Post List

  • August 23, 2010
  • 08:40 AM

Sex role-reversed pipefish and the possibility of cryptic male choice

by Graves in Down the Cellar

Sexual selection exists because of anisogamy: females produce only a few, large gametes while males produce a greater number of small gametes. Because females invest more, and because their productivity is not usually limited by the availability of male gametes, females should be the choosy sex. Males, on the other hand, can increase their own reproductive success by simply tacking on additional ... Read more »

  • August 23, 2010
  • 08:35 AM

Dispersants! Part II: Toxicity

by Holly Bik in Deep Sea News

Part II:  How toxic are dispersants?
This, I suppose, is the million-dollar question.  The EPA has continually insisted that the actual dispersants is less toxic than dispersed oil.  Ok, oil is full of some pretty nasty compounds, and the studies do in fact back up this claim.  If you spray Corexit on some shrimp, and then spray . . . → Read More: Dispersants! Part II: Toxicity... Read more »

  • August 23, 2010
  • 08:00 AM

Teaching people about pain – a kind of position paper

by Lorimer Moseley in BodyInMind

Some time ago, I wrote this paper, at the request of the journal Physical Therapy Reviews, on reconceptualising pain. It is a little old now but it has come to be a bit of a position paper. The position has four fundamentals, none of which will be very surprising to anyone I imagine: (i) pain [...]... Read more »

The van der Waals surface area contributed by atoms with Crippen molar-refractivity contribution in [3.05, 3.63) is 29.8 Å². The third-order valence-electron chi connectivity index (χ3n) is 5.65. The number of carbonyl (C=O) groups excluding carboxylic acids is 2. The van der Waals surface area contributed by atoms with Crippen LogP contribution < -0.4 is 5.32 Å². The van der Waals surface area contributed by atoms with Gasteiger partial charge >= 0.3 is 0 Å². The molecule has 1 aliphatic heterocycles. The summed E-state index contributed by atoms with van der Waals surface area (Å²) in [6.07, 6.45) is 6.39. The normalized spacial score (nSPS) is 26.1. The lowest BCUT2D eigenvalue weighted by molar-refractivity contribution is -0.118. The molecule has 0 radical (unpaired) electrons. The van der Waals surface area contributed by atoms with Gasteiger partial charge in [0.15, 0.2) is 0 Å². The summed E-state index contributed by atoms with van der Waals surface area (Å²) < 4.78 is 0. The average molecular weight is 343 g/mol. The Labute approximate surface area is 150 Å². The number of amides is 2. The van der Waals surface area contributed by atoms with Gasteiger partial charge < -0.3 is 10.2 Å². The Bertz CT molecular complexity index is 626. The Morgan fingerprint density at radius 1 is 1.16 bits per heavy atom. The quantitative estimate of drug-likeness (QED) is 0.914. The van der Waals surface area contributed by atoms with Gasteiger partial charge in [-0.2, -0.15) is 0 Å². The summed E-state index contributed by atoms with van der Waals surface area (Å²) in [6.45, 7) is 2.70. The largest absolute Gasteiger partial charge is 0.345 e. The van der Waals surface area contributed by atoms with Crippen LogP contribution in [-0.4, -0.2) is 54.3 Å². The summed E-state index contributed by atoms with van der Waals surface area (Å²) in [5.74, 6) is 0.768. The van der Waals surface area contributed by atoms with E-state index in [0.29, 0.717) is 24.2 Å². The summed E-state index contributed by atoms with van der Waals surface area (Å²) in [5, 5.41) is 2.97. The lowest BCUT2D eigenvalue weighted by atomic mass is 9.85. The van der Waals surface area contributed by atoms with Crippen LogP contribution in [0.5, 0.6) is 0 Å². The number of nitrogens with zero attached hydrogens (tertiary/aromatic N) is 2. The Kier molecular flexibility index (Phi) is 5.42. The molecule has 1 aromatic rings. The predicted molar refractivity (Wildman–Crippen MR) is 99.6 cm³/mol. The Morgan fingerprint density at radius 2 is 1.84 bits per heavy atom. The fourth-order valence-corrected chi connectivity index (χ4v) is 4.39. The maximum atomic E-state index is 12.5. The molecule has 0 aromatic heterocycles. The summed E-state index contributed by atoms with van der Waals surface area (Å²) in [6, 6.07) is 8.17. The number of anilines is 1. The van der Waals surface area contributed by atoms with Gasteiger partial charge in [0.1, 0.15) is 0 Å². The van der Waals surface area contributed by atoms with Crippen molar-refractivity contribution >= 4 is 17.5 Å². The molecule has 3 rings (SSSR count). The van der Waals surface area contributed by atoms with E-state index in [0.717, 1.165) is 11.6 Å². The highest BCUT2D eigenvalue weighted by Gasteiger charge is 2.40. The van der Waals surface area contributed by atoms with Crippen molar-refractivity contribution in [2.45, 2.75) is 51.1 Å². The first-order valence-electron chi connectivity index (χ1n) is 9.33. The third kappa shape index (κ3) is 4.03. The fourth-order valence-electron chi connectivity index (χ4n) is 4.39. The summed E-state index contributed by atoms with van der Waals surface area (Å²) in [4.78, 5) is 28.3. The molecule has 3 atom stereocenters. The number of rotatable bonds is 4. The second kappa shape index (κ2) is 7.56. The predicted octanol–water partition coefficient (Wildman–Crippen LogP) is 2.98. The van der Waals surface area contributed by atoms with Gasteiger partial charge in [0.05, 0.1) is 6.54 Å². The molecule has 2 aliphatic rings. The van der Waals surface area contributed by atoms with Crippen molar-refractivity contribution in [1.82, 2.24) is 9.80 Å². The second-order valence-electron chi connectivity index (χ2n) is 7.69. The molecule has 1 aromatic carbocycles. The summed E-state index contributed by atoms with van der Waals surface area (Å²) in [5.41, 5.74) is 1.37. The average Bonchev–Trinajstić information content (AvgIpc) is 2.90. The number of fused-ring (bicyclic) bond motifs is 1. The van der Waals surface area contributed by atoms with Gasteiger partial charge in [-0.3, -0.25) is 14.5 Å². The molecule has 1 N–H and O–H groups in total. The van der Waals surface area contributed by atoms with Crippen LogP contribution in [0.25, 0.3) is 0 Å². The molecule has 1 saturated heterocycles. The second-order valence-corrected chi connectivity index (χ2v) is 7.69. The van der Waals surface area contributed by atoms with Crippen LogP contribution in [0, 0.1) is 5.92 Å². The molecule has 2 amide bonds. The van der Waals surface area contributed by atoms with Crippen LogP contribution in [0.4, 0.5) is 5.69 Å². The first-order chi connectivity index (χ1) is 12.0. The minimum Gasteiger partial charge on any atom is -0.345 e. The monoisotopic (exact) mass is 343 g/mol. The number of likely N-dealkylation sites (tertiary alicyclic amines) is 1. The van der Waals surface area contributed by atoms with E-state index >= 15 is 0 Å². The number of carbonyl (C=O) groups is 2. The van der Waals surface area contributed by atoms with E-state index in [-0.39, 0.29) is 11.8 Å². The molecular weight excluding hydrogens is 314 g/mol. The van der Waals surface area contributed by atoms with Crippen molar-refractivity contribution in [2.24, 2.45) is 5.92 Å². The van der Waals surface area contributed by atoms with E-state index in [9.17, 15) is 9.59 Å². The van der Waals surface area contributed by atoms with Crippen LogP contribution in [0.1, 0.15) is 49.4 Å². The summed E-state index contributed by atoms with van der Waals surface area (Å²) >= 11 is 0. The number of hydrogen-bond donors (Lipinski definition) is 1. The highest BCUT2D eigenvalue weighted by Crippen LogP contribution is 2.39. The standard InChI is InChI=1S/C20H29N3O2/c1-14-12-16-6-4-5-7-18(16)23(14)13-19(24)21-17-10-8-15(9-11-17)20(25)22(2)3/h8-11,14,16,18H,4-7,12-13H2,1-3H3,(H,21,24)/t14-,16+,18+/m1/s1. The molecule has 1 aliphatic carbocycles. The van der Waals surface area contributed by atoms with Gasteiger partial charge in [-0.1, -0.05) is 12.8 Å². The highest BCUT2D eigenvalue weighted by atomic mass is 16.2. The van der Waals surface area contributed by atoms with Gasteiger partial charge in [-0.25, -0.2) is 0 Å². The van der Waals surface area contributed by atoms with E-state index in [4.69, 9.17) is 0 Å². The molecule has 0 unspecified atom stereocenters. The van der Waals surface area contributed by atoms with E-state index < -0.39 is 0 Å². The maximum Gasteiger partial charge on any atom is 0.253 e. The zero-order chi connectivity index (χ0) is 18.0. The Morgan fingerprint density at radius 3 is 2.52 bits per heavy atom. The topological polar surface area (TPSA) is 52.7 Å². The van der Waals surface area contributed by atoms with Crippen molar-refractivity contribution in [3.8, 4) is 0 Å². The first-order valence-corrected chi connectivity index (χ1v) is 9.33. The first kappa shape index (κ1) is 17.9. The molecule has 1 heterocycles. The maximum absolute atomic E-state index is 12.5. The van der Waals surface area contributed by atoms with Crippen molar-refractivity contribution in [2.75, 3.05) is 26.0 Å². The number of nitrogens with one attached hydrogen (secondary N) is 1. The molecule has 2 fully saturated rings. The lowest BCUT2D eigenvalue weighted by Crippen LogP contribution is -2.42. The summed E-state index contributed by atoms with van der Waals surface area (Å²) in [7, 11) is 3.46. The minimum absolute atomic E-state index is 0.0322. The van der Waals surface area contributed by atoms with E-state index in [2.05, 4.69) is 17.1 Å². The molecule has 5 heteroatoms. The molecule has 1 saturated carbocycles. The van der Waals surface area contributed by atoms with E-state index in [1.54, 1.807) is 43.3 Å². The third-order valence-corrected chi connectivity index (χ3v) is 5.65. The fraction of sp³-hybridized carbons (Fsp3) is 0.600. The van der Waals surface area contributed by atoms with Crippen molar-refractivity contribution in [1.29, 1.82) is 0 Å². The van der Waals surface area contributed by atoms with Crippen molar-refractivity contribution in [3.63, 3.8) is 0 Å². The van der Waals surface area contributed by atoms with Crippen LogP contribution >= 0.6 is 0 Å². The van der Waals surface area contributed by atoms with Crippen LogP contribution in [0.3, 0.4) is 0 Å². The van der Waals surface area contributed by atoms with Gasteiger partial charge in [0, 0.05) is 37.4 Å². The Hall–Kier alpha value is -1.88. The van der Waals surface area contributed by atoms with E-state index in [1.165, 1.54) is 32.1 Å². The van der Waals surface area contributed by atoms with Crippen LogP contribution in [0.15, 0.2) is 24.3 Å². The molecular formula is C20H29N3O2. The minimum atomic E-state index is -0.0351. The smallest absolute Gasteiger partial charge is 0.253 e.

• August 23, 2010
  • 08:00 AM

Which Protein Fills You Up Most?

by Arya M. Sharma in Dr. Sharma's Obesity Notes

Dietary proteins have been shown to be more effective at prolonging satiety and suppressing food intake than carbohydrates and fats. However, different dietary proteins appear to vary in their ability to influence satiety and reduce food intake.
This is nicely demonstrated in a new study by Sebely Pal and Vanessa Ellis from the University of Curtin, Perth, Australia, [...]... Read more »

  • August 23, 2010
  • 07:50 AM

The double-edged sword of Damocles

by Becky in It Takes 30

Apoptosis is everywhere: it formed the spaces between your fingers and toes as you developed in utero, it prevents the development of T cells that would attack the cells of your body, and it shapes the structure of your brain.  Too little apoptosis can cause cancer; over-zealous apoptosis causes much of the damage in a [...]... Read more »

Tait SW, Parsons MJ, Llambi F, Bouchier-Hayes L, Connell S, Muñoz-Pinedo C, & Green DR. (2010) Resistance to caspase-independent cell death requires persistence of intact mitochondria. Developmental cell, 18(5), 802-13. PMID: 20493813  

  • August 23, 2010
  • 07:40 AM

A thousand little adaptive platoons

by Razib Khan in Gene Expression